Lee’s Journey

March 7, 2023

As we approach International Women’s Day, we wanted to recognise and celebrate one of the many women that make up our great business.  

We recently sat down with Paynters own Lee Townsend to discuss her career journey and personal experience as a woman entering what is often considered a male-dominated field. Lee has shown an unwavering commitment to her professional development, which has brought her to where she is today – an experienced and valued Site Safety Officer. 

Lee is an advocate for change and encourages anyone considering a career in construction to not let assumptions about an industry or job, stop you from taking a chance.

We are incredibly proud to have Lee as part of the Paynters family and hope her story gives further momentum towards achieving more equitable workforce. Read her story below:

When did you start at Paynters – and in what role?

My journey with Paynters commenced in July 2019. My colleague had been for an interview with the business and had recommended me for the Central Queensland Site Safety Officer position.

I first heard about Paynters when I was on a project with my previous company, which was on Hamilton Island. The Island had been devastated by Cyclone Debbie. I was on site, observing a crane lift, when I heard a helicopter coming towards the area I was working in.

To my amazement, I saw a helicopter transporting roof sheets to the marina area to the vicinity of the Paynters project. There was so much excitement around the activity. Everyone was looking up and talking about it. It was an awesome site to see. I thought that’s pretty cool. I wonder what they would be like to work for.

Fast forward several years later, Paynters contacted me to see if I was interested in applying for the Central Queensland Site Safety Officer role. I was so excited to be given the opportunity to work for a company with such a great reputation.

Even though I have remained in the same position for my Paynters Journey to date, I have enjoyed the challenges and the personal growth. This is attributed to the teams that I’ve had the privilege of working with.  Both site based and at head office.  An amazing group of people that help you get the job done.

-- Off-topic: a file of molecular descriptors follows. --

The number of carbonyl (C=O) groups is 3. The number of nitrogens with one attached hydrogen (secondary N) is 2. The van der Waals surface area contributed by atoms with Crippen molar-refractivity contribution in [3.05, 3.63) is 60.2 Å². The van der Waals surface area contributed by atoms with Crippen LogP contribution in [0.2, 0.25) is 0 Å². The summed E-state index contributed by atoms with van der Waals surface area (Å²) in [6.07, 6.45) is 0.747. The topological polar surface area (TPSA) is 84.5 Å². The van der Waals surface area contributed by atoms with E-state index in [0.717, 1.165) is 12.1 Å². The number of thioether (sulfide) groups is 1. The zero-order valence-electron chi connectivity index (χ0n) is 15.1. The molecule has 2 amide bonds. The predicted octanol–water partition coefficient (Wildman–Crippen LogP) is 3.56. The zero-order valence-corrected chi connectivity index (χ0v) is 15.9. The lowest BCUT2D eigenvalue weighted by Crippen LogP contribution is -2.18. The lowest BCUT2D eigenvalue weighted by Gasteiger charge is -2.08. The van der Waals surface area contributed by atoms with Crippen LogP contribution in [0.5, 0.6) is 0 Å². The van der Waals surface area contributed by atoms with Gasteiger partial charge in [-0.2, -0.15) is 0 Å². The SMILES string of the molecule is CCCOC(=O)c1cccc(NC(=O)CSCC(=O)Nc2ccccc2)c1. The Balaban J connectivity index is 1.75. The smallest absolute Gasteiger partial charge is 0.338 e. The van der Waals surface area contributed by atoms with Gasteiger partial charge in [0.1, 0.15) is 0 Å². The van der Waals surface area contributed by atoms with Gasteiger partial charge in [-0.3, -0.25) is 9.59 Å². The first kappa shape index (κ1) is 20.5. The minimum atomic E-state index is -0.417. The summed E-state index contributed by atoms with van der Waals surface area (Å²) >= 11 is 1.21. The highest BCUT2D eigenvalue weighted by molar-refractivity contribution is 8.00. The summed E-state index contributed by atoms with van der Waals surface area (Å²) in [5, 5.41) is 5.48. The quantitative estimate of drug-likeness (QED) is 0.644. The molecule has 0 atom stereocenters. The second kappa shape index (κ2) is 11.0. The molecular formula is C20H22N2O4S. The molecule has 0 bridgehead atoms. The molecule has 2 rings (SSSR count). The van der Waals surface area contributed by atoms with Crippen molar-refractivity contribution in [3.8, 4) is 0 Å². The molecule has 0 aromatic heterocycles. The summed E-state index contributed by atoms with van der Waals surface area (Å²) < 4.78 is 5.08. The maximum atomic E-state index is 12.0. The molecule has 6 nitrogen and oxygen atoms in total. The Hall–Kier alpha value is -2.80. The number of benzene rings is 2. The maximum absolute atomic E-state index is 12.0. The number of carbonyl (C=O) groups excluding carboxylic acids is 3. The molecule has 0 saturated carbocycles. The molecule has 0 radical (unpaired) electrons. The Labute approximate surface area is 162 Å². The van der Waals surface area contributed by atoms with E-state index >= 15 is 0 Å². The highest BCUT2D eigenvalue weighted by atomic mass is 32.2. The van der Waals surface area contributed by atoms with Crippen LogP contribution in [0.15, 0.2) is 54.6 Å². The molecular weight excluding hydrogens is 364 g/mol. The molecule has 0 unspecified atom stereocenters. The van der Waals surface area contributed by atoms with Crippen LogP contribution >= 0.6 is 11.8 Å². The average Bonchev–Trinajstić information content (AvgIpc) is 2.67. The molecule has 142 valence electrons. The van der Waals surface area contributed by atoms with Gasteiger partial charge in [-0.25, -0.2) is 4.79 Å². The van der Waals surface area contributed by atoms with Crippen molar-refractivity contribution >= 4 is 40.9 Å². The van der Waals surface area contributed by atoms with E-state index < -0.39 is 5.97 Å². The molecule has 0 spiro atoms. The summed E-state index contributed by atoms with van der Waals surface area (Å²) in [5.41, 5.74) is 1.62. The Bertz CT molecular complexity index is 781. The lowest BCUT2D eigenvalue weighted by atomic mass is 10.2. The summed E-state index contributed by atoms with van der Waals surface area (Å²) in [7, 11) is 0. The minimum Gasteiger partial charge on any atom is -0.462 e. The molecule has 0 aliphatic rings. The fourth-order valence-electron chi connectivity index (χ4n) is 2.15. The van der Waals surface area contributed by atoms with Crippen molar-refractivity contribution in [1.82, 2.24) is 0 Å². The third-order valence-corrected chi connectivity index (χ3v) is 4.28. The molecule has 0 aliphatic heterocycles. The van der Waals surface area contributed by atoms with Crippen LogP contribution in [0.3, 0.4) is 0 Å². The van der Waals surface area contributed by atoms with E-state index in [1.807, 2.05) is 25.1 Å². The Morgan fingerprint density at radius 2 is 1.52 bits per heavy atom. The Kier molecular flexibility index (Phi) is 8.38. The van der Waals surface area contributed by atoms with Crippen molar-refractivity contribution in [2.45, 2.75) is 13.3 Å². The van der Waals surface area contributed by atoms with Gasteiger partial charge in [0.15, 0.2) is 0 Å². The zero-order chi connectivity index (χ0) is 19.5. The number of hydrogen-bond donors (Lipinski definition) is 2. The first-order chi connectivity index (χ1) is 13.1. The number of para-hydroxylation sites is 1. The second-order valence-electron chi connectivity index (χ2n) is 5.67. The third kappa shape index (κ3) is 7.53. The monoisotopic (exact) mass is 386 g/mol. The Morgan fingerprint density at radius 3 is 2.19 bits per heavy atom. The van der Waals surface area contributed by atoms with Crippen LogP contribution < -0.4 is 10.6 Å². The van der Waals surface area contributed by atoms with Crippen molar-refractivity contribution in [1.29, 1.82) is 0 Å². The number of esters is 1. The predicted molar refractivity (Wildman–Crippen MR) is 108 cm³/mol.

What does your role involve, for those that aren’t familiar with it…

I am a Site Safety Officer; I am flexible in the sense that my day-to-day tasks are varied. It is fast paced most days.  

Predominantly, it is to ensure together we excel at meeting our system requirements; to provide a safe working environment, so everyone returns  home to their loved ones safely.

Sounds boring, doesn’t it?  If I could only give you a snapshot of my day.  It is never boring! It has more highs than lows.  We laugh, we debate, we consult and focus on solutions, and of course there is lots of coffee, lollies, and colorful language to help us get through the day.

What do you love about your role and more specifically Paynters?

Well every day is different. It is challenging.

Most importantly, knowing that I have a team of people, a support network that I can turn to who will be honest with me, give me the support I need when I don’t know the answers, and listen to me when I am having a tough day. People that have your back 100%.

Projects you’ve worked on – any favourites/stand outs?